Before 2012 cosmetic regulation was just a set of industry regulated guidelines, a suggestion , but since then cosmetics have been regulated in a tough but reasonably fair process. This process includes proving your products are safe for use (toxicological review), are stable (physical and microbiological stability), have suitable and sensible usage instructions, are labelled correctly and consistently, are measured correctly and have in-market controls in place via a responsible person.
When these laws first came into place many small, boutique or home-made cosmetic brand owners simply gave up due to the huge financial burden they faced in complying with the new regulations. That said, the vast majority of cosmetic industry participants welcomed the changes in the law as it meant a new, all-inclusive and legislative process that would eventually raise the bar for the whole industry in terms of product quality and safety. One area that has constantly come in for criticism though is that of the interpretation of fragrance risk and the characterisation of fragrance allergens. This has been particularly contencisous in the area of essential oils, especially given that an essential oil is treated no differently (in terms of fragrance regulations) to a synthetic perfume. There are debates as to the validity of treating essential oils and fragrances the same and arguments about how ‘known’ allergens are tested and regulated.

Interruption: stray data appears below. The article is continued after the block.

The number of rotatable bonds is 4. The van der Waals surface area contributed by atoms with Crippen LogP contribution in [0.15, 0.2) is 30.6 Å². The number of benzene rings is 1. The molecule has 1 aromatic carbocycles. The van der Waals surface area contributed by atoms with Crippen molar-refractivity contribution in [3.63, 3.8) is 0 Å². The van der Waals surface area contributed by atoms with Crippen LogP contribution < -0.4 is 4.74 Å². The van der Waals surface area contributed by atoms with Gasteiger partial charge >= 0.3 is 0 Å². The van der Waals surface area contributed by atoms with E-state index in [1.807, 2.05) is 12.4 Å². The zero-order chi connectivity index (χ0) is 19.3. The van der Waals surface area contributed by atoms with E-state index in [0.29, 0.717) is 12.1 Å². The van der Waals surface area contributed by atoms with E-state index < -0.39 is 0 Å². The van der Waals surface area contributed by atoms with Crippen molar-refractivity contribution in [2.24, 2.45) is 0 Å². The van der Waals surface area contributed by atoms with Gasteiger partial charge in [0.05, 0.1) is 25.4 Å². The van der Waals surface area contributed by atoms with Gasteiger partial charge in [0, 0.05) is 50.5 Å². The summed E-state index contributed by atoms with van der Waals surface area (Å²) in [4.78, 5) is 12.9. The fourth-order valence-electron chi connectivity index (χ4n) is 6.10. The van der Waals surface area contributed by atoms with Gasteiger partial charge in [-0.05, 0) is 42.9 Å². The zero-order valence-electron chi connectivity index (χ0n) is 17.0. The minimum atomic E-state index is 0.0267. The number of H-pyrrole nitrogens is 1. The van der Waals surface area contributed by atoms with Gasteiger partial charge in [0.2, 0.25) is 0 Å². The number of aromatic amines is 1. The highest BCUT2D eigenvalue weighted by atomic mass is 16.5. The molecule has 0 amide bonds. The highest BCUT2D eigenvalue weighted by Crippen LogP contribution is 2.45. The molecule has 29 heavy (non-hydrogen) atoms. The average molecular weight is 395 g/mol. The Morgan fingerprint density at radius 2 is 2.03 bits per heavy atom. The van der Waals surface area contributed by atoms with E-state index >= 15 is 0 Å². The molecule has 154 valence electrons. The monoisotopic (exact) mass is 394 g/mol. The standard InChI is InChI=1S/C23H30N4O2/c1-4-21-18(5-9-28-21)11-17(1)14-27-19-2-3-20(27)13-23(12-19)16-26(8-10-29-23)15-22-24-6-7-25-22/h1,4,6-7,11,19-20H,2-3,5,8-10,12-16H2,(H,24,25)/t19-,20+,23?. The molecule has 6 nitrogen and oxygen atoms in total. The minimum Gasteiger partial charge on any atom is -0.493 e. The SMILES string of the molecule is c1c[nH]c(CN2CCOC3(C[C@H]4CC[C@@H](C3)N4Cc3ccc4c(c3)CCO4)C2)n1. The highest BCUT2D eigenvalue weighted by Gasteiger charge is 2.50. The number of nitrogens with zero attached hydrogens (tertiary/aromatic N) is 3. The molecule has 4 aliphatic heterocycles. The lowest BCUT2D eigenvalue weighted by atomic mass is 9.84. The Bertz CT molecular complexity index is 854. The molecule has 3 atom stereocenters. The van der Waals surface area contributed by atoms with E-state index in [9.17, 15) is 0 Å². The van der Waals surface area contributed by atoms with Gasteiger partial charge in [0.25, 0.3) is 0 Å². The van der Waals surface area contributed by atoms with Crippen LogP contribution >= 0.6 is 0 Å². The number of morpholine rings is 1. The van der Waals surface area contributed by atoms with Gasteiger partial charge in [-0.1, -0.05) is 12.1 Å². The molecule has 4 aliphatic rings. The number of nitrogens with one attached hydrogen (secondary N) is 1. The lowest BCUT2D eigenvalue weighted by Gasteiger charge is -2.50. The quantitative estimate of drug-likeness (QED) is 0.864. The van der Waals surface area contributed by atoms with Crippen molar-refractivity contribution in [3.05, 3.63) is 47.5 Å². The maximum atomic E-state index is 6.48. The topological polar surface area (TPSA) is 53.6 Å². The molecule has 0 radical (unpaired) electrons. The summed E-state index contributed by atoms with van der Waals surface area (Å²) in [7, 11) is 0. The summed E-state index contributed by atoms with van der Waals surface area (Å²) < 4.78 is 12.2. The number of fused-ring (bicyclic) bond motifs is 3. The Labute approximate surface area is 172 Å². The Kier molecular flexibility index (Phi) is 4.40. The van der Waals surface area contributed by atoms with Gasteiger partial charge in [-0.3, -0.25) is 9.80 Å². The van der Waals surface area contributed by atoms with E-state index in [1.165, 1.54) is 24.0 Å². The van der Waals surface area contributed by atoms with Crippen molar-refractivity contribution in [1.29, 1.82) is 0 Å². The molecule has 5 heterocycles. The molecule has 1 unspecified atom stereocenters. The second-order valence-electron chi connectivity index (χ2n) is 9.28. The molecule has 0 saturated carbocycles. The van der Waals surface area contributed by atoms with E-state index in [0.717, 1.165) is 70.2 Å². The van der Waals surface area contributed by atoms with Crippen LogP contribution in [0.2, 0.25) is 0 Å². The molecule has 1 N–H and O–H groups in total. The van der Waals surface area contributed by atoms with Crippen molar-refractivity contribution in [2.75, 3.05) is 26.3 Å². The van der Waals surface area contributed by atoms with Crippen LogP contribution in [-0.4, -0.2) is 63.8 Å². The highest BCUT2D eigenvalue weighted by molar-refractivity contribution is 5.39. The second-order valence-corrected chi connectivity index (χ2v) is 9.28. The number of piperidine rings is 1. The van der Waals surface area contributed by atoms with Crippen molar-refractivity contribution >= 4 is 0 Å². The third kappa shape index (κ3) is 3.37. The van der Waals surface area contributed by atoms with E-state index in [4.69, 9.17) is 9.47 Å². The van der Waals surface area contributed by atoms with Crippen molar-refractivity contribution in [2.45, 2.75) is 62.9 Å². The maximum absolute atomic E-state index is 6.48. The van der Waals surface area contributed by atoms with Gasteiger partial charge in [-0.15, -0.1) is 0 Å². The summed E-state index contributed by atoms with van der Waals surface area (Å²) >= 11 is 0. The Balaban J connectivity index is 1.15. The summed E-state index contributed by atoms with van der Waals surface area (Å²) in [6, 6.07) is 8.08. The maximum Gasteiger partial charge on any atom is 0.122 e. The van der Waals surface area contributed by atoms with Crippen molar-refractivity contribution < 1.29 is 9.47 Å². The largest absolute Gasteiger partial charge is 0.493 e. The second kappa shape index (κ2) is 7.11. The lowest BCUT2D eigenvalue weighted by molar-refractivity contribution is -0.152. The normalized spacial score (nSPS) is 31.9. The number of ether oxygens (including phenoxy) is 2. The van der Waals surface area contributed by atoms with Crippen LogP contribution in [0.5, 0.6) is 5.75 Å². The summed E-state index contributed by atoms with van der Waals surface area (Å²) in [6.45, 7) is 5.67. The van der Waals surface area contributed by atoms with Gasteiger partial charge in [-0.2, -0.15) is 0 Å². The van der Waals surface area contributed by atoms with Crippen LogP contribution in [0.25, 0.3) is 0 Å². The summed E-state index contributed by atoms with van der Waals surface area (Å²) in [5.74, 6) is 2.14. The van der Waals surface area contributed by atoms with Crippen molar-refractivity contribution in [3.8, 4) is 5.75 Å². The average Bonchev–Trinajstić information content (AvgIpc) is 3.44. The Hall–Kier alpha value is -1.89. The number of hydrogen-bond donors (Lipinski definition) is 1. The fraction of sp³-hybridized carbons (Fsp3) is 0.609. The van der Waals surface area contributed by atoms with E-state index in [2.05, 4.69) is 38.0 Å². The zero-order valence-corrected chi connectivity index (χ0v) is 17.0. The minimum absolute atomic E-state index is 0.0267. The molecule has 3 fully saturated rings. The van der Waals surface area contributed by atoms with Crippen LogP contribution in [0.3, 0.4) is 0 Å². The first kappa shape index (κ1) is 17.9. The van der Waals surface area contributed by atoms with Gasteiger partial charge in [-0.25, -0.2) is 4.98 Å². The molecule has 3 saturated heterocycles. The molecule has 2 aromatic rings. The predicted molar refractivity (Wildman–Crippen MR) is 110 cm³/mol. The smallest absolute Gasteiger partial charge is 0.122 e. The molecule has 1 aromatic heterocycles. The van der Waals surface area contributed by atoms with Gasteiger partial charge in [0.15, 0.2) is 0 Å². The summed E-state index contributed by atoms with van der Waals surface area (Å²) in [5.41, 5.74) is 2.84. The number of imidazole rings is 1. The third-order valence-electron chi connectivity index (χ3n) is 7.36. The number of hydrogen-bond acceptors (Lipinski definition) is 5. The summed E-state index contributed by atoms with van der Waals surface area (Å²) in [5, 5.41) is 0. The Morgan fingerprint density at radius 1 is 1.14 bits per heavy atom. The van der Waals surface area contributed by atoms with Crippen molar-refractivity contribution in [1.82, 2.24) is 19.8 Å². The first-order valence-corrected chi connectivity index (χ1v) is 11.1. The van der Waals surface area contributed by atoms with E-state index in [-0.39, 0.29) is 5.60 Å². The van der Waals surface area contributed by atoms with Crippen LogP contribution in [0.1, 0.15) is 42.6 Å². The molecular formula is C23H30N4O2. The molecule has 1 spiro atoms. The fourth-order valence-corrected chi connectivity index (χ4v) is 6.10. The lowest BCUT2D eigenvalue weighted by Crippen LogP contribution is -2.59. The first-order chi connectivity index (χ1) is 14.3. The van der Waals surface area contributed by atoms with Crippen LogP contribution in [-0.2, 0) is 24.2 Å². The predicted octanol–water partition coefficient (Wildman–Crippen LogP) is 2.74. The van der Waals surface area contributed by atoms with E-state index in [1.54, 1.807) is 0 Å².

So what will happen in a post-BREXIT Europe?
I’m sure that the cosmetic law is not going to be the first thing on people’s minds so for now I think that the best advise I’d give my customers is to keep calm and carry on.